Chinese Raised Gardens

Oriental raised gardens—an ancient growing method that has a lot in common with some of the Western world's "advanced" techniques—can give you a better harvest than row gardening with less labor.

| March/April 1981

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    Private raised gardens—these outside of Guangzhou—put food on the table and can provide extra income at the free markets. Beds are shaped to fit the available space.
    PHOTO: MOTHER EARTH NEWS STAFF
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    Very little is wasted in China. Here, sweet potato tops are ground up for pig fodder.
    MOTHER EARTH NEWS STAFF
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    Even among the monoliths of the "Forest of Stones," small garden plots help feed the population.
    MOTHER EARTH NEWS STAFF
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    Because the beds are never walked upon, the soil stays loose and productive, while the surrounding paths are weed-free.
    MOTHER EARTH NEWS STAFF
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    This woman is on her way to a Sunday free market held in a village outside of Kumming.
    MOTHER EARTH NEWS STAFF
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    A Chinese "fast food" outlet.
    MOTHER EARTH NEWS STAFF
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    Private raised gardens—these outside of Guangzhou—put food on the table and can provide extra income at the free markets. Beds are shaped to fit the available space.
    PHOTO: MOTHER EARTH NEWS STAFF

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Feeding China's one billion people isn't an easy task, and feeding them well (as participants on MOTHER EARTH NEWS' tour to that country last fall discovered is generally the case) seems little short of a miracle! And even though the nation's current administration deserves much of the credit for this feat, the farming techniques that have enabled land—which has been tilled for thousands of years—to remain productive are, themselves, just short of incredible.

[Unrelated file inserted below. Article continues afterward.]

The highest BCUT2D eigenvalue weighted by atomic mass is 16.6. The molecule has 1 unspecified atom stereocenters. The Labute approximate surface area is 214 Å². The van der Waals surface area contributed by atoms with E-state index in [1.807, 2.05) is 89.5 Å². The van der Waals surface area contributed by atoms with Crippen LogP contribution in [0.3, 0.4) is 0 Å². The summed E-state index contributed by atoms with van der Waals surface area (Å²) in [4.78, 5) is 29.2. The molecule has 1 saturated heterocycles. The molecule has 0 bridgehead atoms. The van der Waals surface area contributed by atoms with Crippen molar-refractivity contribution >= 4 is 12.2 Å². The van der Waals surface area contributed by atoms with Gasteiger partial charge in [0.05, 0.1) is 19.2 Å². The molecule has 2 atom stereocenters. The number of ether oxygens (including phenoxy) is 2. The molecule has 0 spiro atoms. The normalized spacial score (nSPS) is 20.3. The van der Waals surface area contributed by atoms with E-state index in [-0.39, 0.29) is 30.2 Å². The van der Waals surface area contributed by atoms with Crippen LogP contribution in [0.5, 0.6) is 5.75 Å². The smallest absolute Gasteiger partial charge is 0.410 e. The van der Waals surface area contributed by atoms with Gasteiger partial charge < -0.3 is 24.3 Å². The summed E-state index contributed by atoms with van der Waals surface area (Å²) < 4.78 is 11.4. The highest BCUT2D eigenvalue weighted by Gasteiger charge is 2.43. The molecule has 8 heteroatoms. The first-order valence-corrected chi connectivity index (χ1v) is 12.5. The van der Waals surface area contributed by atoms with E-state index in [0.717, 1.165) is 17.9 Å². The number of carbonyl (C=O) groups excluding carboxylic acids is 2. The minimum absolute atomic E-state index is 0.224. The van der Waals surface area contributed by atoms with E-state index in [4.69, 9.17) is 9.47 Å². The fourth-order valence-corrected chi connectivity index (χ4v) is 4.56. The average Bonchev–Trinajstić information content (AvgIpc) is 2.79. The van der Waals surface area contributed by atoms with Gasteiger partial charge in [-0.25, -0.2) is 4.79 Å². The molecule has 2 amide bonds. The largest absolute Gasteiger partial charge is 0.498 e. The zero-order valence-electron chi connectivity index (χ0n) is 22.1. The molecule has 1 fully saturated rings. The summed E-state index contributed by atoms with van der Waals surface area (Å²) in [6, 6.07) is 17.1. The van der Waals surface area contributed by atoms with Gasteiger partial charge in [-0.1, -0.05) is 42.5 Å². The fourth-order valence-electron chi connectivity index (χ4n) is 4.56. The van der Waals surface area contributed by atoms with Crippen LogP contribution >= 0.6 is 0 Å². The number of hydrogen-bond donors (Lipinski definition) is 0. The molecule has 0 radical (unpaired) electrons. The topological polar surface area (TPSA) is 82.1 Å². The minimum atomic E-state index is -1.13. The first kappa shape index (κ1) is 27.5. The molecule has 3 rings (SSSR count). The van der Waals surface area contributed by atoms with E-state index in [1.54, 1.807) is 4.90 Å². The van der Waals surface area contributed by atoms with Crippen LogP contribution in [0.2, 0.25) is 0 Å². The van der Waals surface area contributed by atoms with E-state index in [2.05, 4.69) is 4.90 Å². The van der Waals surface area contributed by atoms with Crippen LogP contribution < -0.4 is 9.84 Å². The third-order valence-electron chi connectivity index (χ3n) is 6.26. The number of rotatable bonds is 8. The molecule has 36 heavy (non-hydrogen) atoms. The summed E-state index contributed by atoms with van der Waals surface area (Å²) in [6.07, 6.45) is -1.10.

Eighty percent of China's people, using methods developed over centuries, are now involved in the most intensive and efficient agricultural system in the world. Many of the vegetables that these farm workers—and their city cousins, too—consume come from private family plots of raised vegetable beds that are smaller than the space needed to house a Western farmer's tools!

With the exception of areas containing such "water crops" as rice and lotus (which require sunken beds), this intensive gardening technique is used on almost every spare inch of land. Entire fields of raised beds stretch to the horizon. There are tiny strips of cultivated earth beside factory walls, city dwellings, and highway right-of-ways. Some small gardens are even tucked in among the rock monoliths of Kunming's "Stone Forest" national monument. Such "postcard-size" plots play a large part in putting good fresh vegetables on family tables, and often produce enough surplus to earn the gardeners extra income at "free markets."

Backyard Beds

If you think that Chinese intensive gardening—which is designed to get the most benefit out of air, soil, and water with the least amount of work—sounds like an ideal method to use for backyard growing, you're right! Once created, raised beds are permanent. They never become waterlogged, never have to be plowed, will "warm up" earlier than soil tilled in the usual manner and thus allow you to get a head start on spring planting and—when one vegetable is harvested—can be worked and replanted without disturbing the surrounding crops.



Additionally, because you walk on the paths between the beds and never on the planting area itself, the earth doesn't get packed down. Roots won't be damaged and can grow easily, and the beds will stay aerated (which will help nitrogen-fixing bacteria create nutrients from air in the soil).

Raised-bed gardeners never have to worry about accidentally sitting on the plants behind them as they weed or harvest, and—because such folks will have to fertilize and water only the beds themselves, rather than the whole garden area—they'll use less of both of these essential ingredients and eliminate much of the mud that can follow garden chores into the house. As an added bonus, a raised-bed garden can be kept looking wonderfully neat and beautiful with a minimum of effort






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